Unlocking Generational Wealth
Baby boomers are set to hand over more than $72 trillion to their heirs.
American baby boomers account for about 12% of privately owned assets worldwide and they will gradually pass it on to younger generations over the next two decades, according to Boston Consulting Group data.
Proper financial planning and preparation can help boomers and their heirs successfully transition these assets.
This wealth shift could help some younger investors meet gaps in their retirement funding.
The years that followed World War II represented a period of remarkable prosperity for many Americans.
By 1946, the U.S. had stepped out of the shadows of the Great Depression and two costly global conflicts. It entered an era of surging suburban development, job growth and broad economic opportunity.
Buoyed by an overall sense of confidence and improved fortune, American birthrates surged between 1946-1964, causing the country’s population to increase 54% from where it stood before World War II.1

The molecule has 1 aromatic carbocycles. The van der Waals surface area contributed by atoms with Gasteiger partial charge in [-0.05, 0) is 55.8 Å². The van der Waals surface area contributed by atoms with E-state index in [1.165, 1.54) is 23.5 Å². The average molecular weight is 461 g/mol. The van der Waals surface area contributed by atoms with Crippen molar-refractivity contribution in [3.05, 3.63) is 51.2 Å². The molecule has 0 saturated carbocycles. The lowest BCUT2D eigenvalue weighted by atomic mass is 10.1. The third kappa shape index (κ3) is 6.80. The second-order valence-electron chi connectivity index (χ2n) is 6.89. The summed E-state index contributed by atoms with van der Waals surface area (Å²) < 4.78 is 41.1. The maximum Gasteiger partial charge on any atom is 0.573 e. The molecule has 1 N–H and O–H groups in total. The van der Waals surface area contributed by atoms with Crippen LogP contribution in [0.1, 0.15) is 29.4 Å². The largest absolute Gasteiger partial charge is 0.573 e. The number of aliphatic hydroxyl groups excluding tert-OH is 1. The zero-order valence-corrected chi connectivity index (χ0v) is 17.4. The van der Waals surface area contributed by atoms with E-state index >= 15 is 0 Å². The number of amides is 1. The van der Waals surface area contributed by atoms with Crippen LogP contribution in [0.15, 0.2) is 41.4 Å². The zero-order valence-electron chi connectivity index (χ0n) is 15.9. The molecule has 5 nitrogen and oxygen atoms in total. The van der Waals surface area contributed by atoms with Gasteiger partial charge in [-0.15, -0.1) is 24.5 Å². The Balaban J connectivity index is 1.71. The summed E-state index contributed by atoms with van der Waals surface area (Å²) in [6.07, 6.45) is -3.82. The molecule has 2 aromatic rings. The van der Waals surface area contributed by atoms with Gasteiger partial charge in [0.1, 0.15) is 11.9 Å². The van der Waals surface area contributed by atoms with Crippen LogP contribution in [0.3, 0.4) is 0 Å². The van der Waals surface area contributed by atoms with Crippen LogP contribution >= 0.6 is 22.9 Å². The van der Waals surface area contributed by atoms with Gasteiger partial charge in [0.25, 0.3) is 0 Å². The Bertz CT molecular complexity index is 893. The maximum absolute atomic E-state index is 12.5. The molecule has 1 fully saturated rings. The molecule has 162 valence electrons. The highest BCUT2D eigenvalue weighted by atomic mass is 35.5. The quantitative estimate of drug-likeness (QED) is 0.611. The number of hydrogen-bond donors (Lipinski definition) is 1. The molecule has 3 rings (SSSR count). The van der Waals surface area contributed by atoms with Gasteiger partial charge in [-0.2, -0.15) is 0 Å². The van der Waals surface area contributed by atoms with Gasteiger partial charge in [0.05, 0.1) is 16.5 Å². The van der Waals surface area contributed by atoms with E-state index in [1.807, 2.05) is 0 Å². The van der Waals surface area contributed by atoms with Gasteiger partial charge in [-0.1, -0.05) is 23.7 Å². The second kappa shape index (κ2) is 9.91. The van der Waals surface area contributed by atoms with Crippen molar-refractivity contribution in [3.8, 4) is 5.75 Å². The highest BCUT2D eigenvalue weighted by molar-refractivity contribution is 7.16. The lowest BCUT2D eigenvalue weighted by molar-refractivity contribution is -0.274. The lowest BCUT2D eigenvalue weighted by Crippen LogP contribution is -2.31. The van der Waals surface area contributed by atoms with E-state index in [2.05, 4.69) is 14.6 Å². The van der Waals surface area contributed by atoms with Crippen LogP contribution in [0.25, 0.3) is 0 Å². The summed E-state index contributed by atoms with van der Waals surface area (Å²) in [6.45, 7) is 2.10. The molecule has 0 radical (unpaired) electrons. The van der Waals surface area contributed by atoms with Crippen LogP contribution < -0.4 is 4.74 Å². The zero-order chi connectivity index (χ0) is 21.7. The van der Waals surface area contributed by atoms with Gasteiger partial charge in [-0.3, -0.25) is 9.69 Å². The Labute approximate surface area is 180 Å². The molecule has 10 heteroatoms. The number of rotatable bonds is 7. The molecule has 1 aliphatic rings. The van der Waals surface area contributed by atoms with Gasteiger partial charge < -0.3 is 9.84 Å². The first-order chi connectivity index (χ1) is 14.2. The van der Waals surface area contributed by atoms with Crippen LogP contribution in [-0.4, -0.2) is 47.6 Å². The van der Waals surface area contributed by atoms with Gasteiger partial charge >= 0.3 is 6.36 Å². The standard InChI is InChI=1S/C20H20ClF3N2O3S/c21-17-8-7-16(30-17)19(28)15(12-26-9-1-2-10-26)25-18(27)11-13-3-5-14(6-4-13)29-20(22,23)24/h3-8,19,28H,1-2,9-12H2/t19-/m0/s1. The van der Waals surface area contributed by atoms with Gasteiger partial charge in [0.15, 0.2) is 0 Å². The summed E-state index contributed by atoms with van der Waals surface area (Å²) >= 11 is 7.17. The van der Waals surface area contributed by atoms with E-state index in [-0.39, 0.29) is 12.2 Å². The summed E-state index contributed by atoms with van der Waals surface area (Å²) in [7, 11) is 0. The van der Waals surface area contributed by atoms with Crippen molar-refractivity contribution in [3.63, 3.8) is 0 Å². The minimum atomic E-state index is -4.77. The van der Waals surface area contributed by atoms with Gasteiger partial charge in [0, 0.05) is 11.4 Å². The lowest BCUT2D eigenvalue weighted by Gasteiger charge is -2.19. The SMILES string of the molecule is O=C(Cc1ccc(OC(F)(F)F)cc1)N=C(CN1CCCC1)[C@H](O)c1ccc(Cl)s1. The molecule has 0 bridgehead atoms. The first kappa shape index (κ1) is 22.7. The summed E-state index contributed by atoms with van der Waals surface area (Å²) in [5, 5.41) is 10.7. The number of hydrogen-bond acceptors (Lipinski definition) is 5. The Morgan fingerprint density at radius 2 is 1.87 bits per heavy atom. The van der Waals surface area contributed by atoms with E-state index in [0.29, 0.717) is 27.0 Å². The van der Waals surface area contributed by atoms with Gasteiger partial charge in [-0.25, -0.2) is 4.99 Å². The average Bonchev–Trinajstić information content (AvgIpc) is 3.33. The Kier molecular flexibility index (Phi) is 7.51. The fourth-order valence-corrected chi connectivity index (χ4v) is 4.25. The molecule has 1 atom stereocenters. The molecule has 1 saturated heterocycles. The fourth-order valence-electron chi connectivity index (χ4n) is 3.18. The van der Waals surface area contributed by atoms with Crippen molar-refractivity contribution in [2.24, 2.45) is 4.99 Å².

Baby boomers, as they became known, rode the wave of broad abundance to amass significant wealth. American baby boomers hold about $431 trillion in privately owned assets and comprise more than half of all U.S. equity and mutual fund wealth.2
Next year, the youngest baby boomers will turn 60 and the oldest are pushing 80, meaning many of this generation are approaching retirement or have already reached it. They are also passing their fortunes on to their children and other heirs, spurring a wealth transfer expected to reach $72 trillion to younger generations and another $12 trillion to charities by 2045.3
This shift requires careful planning on the part of those who transfer their assets and those receiving them to protect the value of their investments.
For Boomers, Generation X and Millennials, Planning Is Paramount
Baby boomers can thank the stock market, at least in part, for a sizable portion of their wealth. The S&P 500® Index gained 2,800% — a conservative estimate — since 1983, offering a dramatically increased value to the retirements and investments of baby boomers who came of age and worked during this period.
Stocks helped propel the average baby boomer's net worth to $1.2 million. That’s more than 12 times the net worth of millennials, according to market research firm Cerulli Associates.